BRUSSELS—As the Kremlin threatens Ukraine and Russia’s main opposition leader’s health deteriorates, some European countries want to follow the Biden administration’s lead and take a tougher line toward Moscow.
But the European Union’s major powers, France and Germany, want to stake out their own, more diplomatic relationship with Russia, independent of the U.S.
The Czech Republic and Poland have expelled Russian diplomats in recent days, accusing the Kremlin of malign activities in their countries. Some EU members such as the three Baltic countries want to send a clearer message to Russia warning of sanctions if the Kremlin uses the tens of thousands of troops it has deployed near Ukraine’s borders and in Crimea against its neighbor.
The U.K., which recently left the EU, and some rich but smaller EU members, including Denmark and the Netherlands, have for several years taken tougher lines against Moscow, but failed to sway the EU’s biggest members.
The Czech and Polish expulsions of diplomats last week followed the Biden administration’s new sanctions on Russia over election interference, a cyberattack and other malign activity. President Biden has set a clear tone on Russia since taking office, saying he considered Russian President
The previous administration also took retaliatory measures against Russia, but allies were left unnerved by then-President
praising of Mr. Putin.
Russia denies any wrongdoing and says the U.S. is trying to set allies in Europe against Moscow. The Russian Foreign Ministry said it saw “an American fingerprint” on the Czech decision.
EU Minister for Foreign Affairs Josep Borrell said Monday he hoped that Russia would remove the troops it has massed near Ukraine.
EU foreign ministers met via video Monday to discuss Russia’s military moves, which the bloc’s foreign policy chief,
said were “very concerning.” He said Russia had some 150,000 troops near Ukraine and in Crimea, and called on Russia “to de-escalate and defuse tensions.” His office later said the correct figure was more than 100,000.
“Let’s hope that this deployment will stop and…be withdrawn,” he told reporters after the meeting.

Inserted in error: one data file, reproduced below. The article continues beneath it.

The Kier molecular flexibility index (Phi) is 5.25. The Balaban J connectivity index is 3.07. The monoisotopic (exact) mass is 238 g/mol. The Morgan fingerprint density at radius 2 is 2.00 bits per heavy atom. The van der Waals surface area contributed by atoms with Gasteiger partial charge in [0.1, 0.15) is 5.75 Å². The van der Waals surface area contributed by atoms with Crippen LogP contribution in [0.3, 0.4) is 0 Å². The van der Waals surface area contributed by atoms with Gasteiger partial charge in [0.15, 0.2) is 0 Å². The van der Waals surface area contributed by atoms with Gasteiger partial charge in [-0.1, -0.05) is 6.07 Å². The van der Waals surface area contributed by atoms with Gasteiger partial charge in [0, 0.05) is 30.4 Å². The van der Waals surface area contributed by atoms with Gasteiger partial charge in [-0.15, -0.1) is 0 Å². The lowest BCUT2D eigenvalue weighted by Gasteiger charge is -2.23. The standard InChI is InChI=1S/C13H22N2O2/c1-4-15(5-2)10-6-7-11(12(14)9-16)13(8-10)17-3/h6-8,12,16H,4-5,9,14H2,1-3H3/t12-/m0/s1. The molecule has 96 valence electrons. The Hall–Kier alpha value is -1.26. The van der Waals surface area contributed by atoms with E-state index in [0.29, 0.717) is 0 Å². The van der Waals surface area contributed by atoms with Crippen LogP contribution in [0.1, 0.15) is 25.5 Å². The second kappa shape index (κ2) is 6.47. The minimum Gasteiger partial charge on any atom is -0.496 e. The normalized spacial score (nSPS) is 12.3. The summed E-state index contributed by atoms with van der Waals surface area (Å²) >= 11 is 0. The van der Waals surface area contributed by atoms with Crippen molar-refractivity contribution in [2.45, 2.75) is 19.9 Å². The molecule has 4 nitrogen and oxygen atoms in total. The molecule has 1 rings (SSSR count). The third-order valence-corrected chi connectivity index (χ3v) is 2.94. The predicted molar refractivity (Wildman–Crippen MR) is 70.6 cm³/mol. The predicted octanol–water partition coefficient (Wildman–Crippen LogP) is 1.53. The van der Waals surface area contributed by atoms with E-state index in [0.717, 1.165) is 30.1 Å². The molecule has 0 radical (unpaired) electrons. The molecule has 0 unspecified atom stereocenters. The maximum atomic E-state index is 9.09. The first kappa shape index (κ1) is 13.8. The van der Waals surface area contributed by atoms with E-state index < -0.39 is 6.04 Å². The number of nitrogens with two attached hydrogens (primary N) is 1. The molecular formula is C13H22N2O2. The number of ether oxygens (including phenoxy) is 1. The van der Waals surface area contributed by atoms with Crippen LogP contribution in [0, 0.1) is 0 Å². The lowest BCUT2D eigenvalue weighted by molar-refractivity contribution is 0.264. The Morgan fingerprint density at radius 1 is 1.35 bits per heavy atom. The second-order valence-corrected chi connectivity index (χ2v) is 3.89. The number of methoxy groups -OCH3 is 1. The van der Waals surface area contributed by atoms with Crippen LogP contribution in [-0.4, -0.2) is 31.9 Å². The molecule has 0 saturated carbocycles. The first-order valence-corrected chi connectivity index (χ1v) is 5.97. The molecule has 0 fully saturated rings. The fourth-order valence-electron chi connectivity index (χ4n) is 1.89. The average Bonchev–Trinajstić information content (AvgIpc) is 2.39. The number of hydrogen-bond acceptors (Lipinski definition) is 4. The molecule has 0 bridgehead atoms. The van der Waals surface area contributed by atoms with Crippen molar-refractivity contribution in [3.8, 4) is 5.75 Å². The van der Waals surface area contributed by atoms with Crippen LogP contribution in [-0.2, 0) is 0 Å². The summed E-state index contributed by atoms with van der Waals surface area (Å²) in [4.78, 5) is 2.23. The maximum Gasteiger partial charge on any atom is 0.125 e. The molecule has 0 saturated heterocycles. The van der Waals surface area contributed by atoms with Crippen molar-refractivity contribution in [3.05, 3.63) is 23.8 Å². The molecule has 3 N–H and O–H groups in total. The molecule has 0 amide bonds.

Mr. Borrell also expressed concern for the health of leading Kremlin critic
who has been on a hunger strike for almost three weeks.
Mr. Borrell said the EU was not preparing new sanctions on Russia. “Things can change,” he said, “but the situation is the way I am explaining.”
EU heavyweights France and Germany have preferred to try to persuade Mr. Putin to change course. French President
has prioritized diplomacy, saying Europe needs to engage with Russia to seek cooperation on arms control as well as global conflicts and other crises. In an interview broadcast by CBS News on Sunday, Mr. Macron said that “we need open and frank dialogue” with Russia, while also indicating he was open to new sanctions.
Germany would support a decision by the EU to intensify the existing restrictions against Russia if the Kremlin escalates in Ukraine, according to a senior German government official.
A protest Sunday outside the Russian Embassy in Prague over the Russian intelligence service’s alleged involvement in a 2014 explosion in the Czech Republic.
But the government is not likely to abandon its support for completing the Nord Stream 2 gas pipeline that is set to double direct Russian gas exports to Germany, several officials said. Mr. Biden opposes the pipeline, which would circumvent Ukraine and strengthen Russia’s sway over the European energy market, and his administration is weighing whether to sanction it.
The French and German approach is being tested by Russian moves.
The Kremlin’s massing of tens of thousands of troops near Ukraine’s borders and in Crimea have stoked fears of a repeat of its invasions in 2014. Allies of opposition leader Mr. Navalny, meanwhile, say he is in critical condition. Russia said Monday it had moved Mr. Navalny to a prison hospital.
On Saturday, Czech Prime Minister
announced his country was expelling 18 Russian diplomats, after concluding that Russia’s military-intelligence agency was likely involved in a series of explosions that ripped through an ammunition depot in a Czech village in 2014.
“There is a reasonable suspicion that Russian secret agents of the GRU service were involved,” the prime minister wrote on Twitter. A spokesman didn’t return requests for further comment.
On Sunday, Moscow retaliated, expelling 20 Czech diplomats from Russia. “We will take retaliatory measures that will force the authors of this provocation to understand their full responsibility for destroying the basis of normal relations between our countries,” the Russian Foreign Ministry said in a statement.
For years, Czech counterintelligence officials have complained about the size of the Russian embassy, which at one point housed more than 140 diplomats, and the risk that Moscow was using the capital of Prague as a base for agents under diplomatic cover.
Several Central European countries have expelled Russian diplomats over the past week. On Friday, Poland ordered three Russian diplomats from the embassy in Warsaw to leave. “They had ties to Russia’s special services,” said
a spokesman for Poland’s security coordination office. “Their further stay in Poland would pose a serious threat to the country’s interests.”
His office didn’t provide further details.
Until last week’s expulsions, Russia had twice as many diplomats in Prague and Warsaw as either Poland or Czech Republic had in Moscow, said
director of the Polish Institute of International Affairs, a Warsaw think-tank close to the Polish government.
“Most of them are just spies,” he said of the Russian diplomats. “Time to say goodbye.”
—Bojan Pancevski in Berlin and Ann M. Simmons in Moscow contributed to this article.
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